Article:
One of the main drivers for the adoption of closed-loop medicine (CLM) administration in the acute sector is the adoption of the HIMSS EMRAM capability maturity model and achievement of the higher levels. At level 6, healthcare institutions must implement CLM administration integrated with electronic medication administration record (eMAR) and computerized physician order entry (CPOE) systems, and they must deliver the ‘five rights’ of medication administration (the right medicine administered to the right patient at the right time in the right dose via the right route) at the bedside, based on patient and medicine identifiers.
The most trust-worthy identifier is the one provided by the manufacturer themselves. But in clinical settings, this identifier is missing-in-action.
There is little support for unit-dose dispensing across the UK. Pharmacists generally dispense drugs in the original packaging with a patient information leaflet. They may, in some cases, ‘split’ those packs, for example by placing an inner blister pack containing several doses in a blank carton to which they affix a label. They do this to match the amount of doses supplied to the patient to the requirements of the prescription. Pharmacists do not, as a general rule, dispense individual doses to patients. For this reason, there is no requirement in the UK to print individual barcodes on the inner packaging for each dose.
Bit by bit, things are changing. There have been a number of pilot schemes in the UK in recent years, and unit-dose dispensing is used at a few sites. However, for the most part, pharmacists do not implement this approach. The necessary investment is significant. In a busy hospital pharmacy, for example, it would be inconceivable to handle unit-dose dispensing manually. Pharmacies need to invest in automated machines that will, for example, divide blister packages into individual doses, package those doses for individual patients, apply a barcode and place each package or pouch into a secure dispensing cabinet for delivery to the bedside. Closing the loop requires integration into existing EPR and ancillary systems, changes to processes across the healthcare institute, investment in new hardware, training programmes for staff and much more. These changes will not happen quickly.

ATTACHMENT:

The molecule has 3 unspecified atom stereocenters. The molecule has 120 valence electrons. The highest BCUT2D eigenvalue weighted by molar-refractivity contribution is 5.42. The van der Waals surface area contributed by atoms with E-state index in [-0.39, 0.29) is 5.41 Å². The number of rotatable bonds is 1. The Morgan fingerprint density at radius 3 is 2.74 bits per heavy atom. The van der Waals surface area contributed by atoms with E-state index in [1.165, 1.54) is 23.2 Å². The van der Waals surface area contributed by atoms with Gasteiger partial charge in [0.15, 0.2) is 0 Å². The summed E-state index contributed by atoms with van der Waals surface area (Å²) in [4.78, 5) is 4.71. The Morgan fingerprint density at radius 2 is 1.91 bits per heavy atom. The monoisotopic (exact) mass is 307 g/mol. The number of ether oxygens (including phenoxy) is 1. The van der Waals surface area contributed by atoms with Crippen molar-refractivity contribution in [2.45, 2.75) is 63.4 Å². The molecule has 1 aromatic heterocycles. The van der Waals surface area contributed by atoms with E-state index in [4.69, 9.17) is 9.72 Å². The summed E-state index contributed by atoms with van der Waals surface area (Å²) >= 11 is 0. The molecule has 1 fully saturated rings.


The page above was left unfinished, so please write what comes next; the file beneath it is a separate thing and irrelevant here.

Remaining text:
The problem has been discussed at the national level, with some effect. The HIMSS EMRAM requirements for level 6 assume the use of unit dose dispensing. We hear that HIMSS accreditors, in some circumstances, have been willing to relax this requirement in the UK. However, the situation is far from clear.
The UK faces the real prospect of falling behind the rest of Europe. We must not allow this to happen.
The immediate need in the UK is to provide better ways of closing the medicine administration loop based on existing identifiers. Today, that means the pack identifier printed on the outer packaging of each pack of medicine. Prescription medicines must, by law, have a two-dimensional Data Matrix barcode containing a unique identifier for the pack. Non-prescription medicines typically have a linear barcode containing the manufacturer’s product code. Product codes are almost always GS1-issued GTINs (Global Trade Item Numbers).